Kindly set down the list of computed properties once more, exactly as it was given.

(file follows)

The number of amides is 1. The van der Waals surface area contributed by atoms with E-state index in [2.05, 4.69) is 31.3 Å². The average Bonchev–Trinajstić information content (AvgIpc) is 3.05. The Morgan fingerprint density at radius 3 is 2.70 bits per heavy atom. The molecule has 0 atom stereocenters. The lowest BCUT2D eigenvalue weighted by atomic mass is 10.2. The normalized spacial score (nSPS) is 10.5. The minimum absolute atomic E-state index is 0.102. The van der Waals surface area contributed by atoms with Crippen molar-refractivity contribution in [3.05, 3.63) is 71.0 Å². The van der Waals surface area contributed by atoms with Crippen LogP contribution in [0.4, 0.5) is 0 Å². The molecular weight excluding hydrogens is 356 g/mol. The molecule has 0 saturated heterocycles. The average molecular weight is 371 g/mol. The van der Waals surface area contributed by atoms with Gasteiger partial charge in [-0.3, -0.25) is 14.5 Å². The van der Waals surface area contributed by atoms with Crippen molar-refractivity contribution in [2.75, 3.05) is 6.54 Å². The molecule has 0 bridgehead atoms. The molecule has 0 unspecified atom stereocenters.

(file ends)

The number of amides is 1. The van der Waals surface area contributed by atoms with E-state index in [2.05, 4.69) is 31.3 Å². The average Bonchev–Trinajstić information content (AvgIpc) is 3.05. The Morgan fingerprint density at radius 3 is 2.70 bits per heavy atom. The molecule has 0 atom stereocenters. The lowest BCUT2D eigenvalue weighted by atomic mass is 10.2. The normalized spacial score (nSPS) is 10.5. The minimum absolute atomic E-state index is 0.102. The van der Waals surface area contributed by atoms with Crippen molar-refractivity contribution in [3.05, 3.63) is 71.0 Å². The van der Waals surface area contributed by atoms with Crippen LogP contribution in [0.4, 0.5) is 0 Å². The molecular weight excluding hydrogens is 356 g/mol. The molecule has 0 saturated heterocycles. The average molecular weight is 371 g/mol. The van der Waals surface area contributed by atoms with Gasteiger partial charge in [-0.3, -0.25) is 14.5 Å². The van der Waals surface area contributed by atoms with Crippen molar-refractivity contribution in [2.75, 3.05) is 6.54 Å². The molecule has 0 bridgehead atoms. The molecule has 0 unspecified atom stereocenters.